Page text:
San Pedro Creek

Progress continues to be made on the San Pedro Creek project and now it's reached a noteworthy milestone. That milestone is in hiring Carrie Brown as the project's public art curator.

Paul Flahive, Texas Public Radio

San Antonio's San Pedro Springs Park, the second oldest city park in the United States, is getting some needed updates.

The city is spending $1.8 million to create a perimeter trail with LED lighting, additional signage and monument walls.  The improvements were identified by residents in the 2013 Master Plan update.

City Archeologist Kay Hines says the changes will make the park more inviting.

San Antonio River Foundation

There’s lots of buzz about plans for a new park overlooking the Mission Reach.  The $10 million plan for Confluence Park, to be situated at the confluence of the San Antonio River and San Pedro Creek, will focus on teaching responsible water use and landscaping practices.

Stuart Allen is the project manager.

“Well, it’s a 3-1/2 acre outdoor learning classroom. The intent of the project is to create a destination on the Riverwalk where students and river visitors alike can learn about native plant species and witness a large-scale water catchment system,” Allen said.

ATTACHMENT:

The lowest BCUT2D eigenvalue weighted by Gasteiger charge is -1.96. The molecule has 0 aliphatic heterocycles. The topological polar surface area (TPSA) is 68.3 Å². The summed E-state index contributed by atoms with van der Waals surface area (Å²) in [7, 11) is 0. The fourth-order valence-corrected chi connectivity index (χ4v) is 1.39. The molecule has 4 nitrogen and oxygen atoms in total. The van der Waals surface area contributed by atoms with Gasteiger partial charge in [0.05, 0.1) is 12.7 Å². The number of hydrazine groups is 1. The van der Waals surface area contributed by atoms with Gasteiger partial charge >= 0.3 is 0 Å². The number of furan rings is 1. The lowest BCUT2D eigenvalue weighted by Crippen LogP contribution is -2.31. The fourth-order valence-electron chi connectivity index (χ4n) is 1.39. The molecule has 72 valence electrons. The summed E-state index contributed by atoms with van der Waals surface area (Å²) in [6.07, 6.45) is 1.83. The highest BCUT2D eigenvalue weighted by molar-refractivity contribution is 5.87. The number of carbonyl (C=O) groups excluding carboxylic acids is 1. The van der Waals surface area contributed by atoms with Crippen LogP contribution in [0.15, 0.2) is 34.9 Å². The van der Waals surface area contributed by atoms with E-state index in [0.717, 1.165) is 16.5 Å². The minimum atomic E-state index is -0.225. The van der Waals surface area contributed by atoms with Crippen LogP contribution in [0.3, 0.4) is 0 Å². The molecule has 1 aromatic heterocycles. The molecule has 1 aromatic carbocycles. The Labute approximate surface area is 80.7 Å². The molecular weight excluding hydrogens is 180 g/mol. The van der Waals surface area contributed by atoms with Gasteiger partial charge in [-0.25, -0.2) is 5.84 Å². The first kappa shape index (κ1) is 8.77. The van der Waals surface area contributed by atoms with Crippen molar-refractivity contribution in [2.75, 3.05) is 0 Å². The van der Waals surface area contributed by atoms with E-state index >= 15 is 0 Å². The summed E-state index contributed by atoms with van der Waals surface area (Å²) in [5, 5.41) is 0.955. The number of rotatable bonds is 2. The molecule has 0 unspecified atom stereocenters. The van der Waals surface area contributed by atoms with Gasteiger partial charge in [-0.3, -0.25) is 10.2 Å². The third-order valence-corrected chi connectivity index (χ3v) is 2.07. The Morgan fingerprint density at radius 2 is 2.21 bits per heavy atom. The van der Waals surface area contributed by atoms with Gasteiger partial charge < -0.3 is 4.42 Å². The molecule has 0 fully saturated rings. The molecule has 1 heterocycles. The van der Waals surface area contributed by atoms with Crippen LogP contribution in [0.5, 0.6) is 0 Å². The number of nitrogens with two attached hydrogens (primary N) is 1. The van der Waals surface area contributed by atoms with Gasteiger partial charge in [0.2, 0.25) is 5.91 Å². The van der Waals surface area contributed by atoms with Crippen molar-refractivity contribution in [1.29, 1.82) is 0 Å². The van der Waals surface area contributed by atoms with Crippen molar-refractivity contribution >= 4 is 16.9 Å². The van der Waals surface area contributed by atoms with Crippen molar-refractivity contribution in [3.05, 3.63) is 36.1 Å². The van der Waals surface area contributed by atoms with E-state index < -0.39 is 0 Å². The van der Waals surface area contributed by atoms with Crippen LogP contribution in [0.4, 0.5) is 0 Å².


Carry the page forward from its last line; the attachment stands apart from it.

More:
We’ve been looking at the San Pedro Creek Project from north to south, and now we’re down to its last section, called Campo Abajo, or the Lower Field. This stretch goes from Guadalupe Street to South Alamo.

"There’s already economic development happening," said San Antonio River Authority’s Suzanne Scott about the area. "The new Kipp Academy is going to be located in this stretch and we’ve already been in conversations with them about having educational opportunities for the kids."

San Antonio River Authority

Bexar County has put aside $125 million to completely re-do a two-mile stretch of downtown’s San Pedro Creek. I've been looking at the plan in detail, and it is  pretty amazing. Currently the creek is a concrete drainage ditch, but what designers and engineers have imagined is something that looks a bit like a narrower Museum Reach.

The original reasoning for the project is flood control and water quality improvements; both to be accomplished through an underground overflow tunnel, with the added cleansing benefit that re-circulated water is pumped from it.

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